Decoding the magic of Indian Classical Music
Text by: Bilakshan Santosh Harsh
“Though music transcends language, culture and time, and though notes are the same, Indian music is unique because it is evolved, sophisticated and melodies are defined.” Dayanand Saraswati, Indian Social Leader.
Evolution of the Indian Classical Music:
The origin of the Indian classical music is said to be around during the ancient Vedic period 2000 B.C. Hindu sages during the Vedic period used to sing devotional songs in praise of their lords while their wives played musical instruments such as the Veena.
Some mythological Hindu references during the age of Mahabharta and Ramayana state that the seven Swars – Sa, Re, Ga, Ma, Pa…came into existence during the songs sung in praise and worship of Hindu deities. The evolution of the Indian Classical Music can be classified into three time periods: Ancient, Medieval and Modern period.
Classification of Indian Classical Music
This form of music is most popular in northern India. It became popular during the Mughal period. It has the influence of Persian and Arabic culture as well. As we all know, Tansen, one of the nine jewels at Emperor Akbar’s court was considered to be one of the forerunners of Indian classical music. In fact, one of the iconic ragas sung by the maestro such as the “Mian ki Malhar” is also the root of several new ragas. There are 10 styles of Hindustani music and some of the most popular styles include Dhrupad, Khayal, Tappa and Thumri.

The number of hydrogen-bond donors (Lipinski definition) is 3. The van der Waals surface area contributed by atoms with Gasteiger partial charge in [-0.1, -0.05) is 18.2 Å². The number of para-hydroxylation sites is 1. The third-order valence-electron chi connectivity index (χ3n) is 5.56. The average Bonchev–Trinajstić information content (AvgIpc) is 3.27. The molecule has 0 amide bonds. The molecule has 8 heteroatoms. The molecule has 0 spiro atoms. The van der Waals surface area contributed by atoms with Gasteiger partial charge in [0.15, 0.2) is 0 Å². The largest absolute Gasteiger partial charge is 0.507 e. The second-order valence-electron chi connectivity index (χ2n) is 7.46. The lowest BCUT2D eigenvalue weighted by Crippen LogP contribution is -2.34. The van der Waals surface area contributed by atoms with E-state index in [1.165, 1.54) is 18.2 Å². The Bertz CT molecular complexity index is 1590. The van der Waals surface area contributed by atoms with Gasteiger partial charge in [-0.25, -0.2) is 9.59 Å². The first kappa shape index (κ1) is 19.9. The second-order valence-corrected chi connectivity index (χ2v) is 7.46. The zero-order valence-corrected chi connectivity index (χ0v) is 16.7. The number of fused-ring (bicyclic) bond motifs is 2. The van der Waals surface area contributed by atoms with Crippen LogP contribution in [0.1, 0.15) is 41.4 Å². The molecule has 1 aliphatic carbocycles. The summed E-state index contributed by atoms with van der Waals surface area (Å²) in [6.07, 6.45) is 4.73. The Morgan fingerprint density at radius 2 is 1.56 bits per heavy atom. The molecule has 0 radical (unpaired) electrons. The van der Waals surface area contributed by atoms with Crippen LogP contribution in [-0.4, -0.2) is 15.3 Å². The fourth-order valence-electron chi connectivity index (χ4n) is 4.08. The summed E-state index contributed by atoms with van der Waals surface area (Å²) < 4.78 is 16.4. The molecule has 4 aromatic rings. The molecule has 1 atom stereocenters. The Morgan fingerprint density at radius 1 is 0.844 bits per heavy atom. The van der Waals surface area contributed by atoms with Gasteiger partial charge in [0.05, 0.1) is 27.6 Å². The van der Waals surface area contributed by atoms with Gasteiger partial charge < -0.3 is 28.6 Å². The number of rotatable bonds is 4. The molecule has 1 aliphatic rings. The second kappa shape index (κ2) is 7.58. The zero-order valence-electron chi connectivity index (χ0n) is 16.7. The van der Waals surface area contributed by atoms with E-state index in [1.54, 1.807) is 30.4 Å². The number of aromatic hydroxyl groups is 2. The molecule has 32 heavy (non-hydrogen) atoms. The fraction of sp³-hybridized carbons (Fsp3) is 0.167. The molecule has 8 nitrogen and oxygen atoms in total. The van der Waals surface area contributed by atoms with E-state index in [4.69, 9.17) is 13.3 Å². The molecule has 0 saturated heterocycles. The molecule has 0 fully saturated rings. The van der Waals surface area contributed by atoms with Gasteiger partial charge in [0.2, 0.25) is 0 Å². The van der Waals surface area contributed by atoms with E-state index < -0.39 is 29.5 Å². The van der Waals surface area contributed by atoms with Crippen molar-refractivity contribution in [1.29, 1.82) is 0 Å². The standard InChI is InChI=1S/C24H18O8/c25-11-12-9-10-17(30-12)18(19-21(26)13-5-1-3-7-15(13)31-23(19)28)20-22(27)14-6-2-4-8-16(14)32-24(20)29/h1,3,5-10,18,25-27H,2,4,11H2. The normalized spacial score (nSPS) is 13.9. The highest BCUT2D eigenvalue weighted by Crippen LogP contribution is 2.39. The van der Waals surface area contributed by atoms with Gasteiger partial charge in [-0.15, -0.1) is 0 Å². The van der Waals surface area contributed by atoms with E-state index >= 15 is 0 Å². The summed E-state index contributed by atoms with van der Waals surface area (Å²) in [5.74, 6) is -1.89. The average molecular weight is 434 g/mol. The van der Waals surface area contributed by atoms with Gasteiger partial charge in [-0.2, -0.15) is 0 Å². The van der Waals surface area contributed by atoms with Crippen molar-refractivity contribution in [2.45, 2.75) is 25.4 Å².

This form of music is more popular in southern India. It is thoroughly oriented to the voice and they are played to imitate singing within a vocal range and more vocal music-driven. This music has got no Mughal influence and has mainly evolved from Hindu traditions. The popular states for Carnatic music are Tamil Nadu, Karnataka, Andhra Pradesh and Kerala. Alapana, Niraval, Pallavi, Ragam, Tanam are some traditional forms of improvisation in Carnatic music. Bombay Sisters, P Unni Krishnan, Bombay Jaishri, and M Balamuralikrishna are some of the great names in the Indian Carnatic Music.
What Makes Indian Classical so Popular in Western Countries
The western fascination with Indian music is not new. It dates back from the 1960s where people from the West in search of spiritual awakening, started connecting to Indian classical music. Its major contribution goes to Sitar Maestro Pandit Ravi Shankar who collaborated with the legendary George Harrison, from Beatles, the English rock band from the ’60. This was probably one of the most iconic musical collaboration that showcased the essence of Indian classical music to the western audience.
By the time of Shankar’s death in 2012, he left behind an Indian classical music legacy. He was felicitated with many accolades over his lifetime, including five Grammy awards in the world music.
His effort opened numerous doors for Indian musicians to perform and collaborate with western music. One of the significant influences was the formation of ‘Shakti’ that had a group of famous musicians right from Guitarist John McLaughlin, Indo-American Violinist L Shankar and the famous tabla player Ustad Zakir Husain which drew inspiration from Hindustani and Southern Indian Carnatic music traditions.